To learn more about owning her own business, Hoffman took an entrepreneurship course through the county. To learn more about ice cream, she became a member of the National Ice Cream Association. She even traveled to Cleveland to learn how to create her own custom flavors. While some of her flavors are originals – Muddy Frog ice cream is a concoction from the minds of her employees – the Cookie Monster variety came from Connecticut – with a slight tweak of her own.

“I turned it blue.”

Hoffman didn’t start making her own Yummies creations until about three years ago. 

“I found that people like stuff in their ice cream, so when I make everything, the added ‘stuff’ has to be hand stirred in. I get the ideas (for flavors) from anything.”

And her energy and imagination are boundless. 

For April Fools Day, Yummies has served up flavors like wasabi, wingin’ it, and pickle flavored ice cream to her customers. To wit, the pickle variety inspired the children’s book “Yummies Ice Cream Surprise” by author Valerie Putney and illustrator Stephanie Russell, both of whom will be on hand at the shop from 1 to 4 p.m. Saturday.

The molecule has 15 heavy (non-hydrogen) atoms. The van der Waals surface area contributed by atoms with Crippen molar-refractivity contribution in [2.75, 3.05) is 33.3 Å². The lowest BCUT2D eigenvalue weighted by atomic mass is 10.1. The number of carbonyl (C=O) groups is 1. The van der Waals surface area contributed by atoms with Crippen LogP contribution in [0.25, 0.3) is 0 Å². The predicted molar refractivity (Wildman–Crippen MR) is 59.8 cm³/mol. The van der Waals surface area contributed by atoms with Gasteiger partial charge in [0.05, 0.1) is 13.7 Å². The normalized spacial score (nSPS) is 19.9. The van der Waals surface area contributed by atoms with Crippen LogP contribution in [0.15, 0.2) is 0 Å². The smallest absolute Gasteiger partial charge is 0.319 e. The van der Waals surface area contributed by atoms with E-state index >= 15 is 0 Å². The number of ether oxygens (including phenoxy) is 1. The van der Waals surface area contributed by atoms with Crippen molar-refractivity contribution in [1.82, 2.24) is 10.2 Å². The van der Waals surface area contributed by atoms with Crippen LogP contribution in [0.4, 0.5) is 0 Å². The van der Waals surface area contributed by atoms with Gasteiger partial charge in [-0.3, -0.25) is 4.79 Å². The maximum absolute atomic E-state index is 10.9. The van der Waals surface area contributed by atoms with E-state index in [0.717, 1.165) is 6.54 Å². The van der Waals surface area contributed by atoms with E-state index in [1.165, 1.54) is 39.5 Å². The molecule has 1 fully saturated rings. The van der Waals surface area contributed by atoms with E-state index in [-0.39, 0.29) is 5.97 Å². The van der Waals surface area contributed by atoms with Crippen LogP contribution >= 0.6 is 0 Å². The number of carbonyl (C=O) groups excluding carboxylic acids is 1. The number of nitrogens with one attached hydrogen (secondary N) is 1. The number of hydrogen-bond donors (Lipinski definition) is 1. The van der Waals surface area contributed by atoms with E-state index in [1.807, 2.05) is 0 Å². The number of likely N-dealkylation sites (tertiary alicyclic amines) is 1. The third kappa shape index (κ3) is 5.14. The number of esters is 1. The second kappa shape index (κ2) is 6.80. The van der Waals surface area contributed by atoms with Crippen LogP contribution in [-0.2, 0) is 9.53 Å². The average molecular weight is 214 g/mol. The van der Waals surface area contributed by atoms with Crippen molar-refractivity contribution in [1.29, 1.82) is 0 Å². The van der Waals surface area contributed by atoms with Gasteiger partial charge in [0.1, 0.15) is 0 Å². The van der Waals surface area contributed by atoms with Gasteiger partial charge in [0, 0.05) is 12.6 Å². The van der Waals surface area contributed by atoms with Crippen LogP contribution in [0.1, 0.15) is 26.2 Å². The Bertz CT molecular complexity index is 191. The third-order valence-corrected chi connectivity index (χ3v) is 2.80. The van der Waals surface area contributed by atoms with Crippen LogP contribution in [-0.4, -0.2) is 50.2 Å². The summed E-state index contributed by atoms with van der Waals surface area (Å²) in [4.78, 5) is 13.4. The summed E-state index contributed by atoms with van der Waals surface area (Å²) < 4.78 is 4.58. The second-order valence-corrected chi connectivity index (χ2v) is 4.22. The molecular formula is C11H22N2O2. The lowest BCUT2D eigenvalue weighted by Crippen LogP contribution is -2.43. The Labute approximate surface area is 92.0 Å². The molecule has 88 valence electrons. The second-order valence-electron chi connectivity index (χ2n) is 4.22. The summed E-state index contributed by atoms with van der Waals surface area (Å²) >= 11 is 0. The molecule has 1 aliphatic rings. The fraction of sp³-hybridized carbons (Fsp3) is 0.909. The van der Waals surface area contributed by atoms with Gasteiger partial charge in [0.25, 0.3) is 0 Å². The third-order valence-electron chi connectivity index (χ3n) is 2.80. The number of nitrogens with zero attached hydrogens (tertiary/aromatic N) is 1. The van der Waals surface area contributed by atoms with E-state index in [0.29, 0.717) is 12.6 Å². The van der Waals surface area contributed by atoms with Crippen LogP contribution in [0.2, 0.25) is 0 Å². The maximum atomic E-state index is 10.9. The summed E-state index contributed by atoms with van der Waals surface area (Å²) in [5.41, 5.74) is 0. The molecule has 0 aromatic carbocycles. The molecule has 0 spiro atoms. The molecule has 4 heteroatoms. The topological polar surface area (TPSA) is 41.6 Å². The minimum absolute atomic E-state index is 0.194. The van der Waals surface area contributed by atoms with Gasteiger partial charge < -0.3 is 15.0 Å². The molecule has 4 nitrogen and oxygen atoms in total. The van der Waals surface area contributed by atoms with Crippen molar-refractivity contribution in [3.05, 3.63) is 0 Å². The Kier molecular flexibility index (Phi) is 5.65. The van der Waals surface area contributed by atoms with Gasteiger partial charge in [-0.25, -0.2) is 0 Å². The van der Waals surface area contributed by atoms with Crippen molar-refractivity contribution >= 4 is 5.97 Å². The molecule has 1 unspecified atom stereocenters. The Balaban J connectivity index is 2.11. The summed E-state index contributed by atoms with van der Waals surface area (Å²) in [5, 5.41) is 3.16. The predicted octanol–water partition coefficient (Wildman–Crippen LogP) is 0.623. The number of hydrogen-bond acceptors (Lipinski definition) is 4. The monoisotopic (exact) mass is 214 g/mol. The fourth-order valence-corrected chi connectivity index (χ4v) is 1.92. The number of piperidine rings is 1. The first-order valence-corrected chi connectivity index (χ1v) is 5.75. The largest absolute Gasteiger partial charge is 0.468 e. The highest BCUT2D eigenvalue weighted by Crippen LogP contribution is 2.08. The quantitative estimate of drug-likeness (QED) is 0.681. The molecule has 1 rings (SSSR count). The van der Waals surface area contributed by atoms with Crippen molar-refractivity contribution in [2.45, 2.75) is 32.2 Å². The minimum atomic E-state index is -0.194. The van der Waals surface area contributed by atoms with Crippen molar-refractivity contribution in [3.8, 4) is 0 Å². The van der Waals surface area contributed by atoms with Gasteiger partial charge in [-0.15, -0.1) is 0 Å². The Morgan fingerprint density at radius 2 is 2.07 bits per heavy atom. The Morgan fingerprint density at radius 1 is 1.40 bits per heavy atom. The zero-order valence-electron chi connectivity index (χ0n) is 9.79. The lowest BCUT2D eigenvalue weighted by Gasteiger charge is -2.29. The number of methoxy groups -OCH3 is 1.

“The ice cream was good…until you got to the pickle pieces or chicken in it, then it was a bit funky. We gave away samples to people. It was just for fun, not to sell.”

Not only does she make her own flavors, she also makes the waffle cones every day and had developed a flavor just for her vegan customers.

“Vegan ice cream has zero animal product in it. Customers wanted something creamy, but vegan. It took me a few tried to get it right, but…It’s made with coconut milk, Oreos, and peanut butter. I had to be conscientious that not animal products are used.”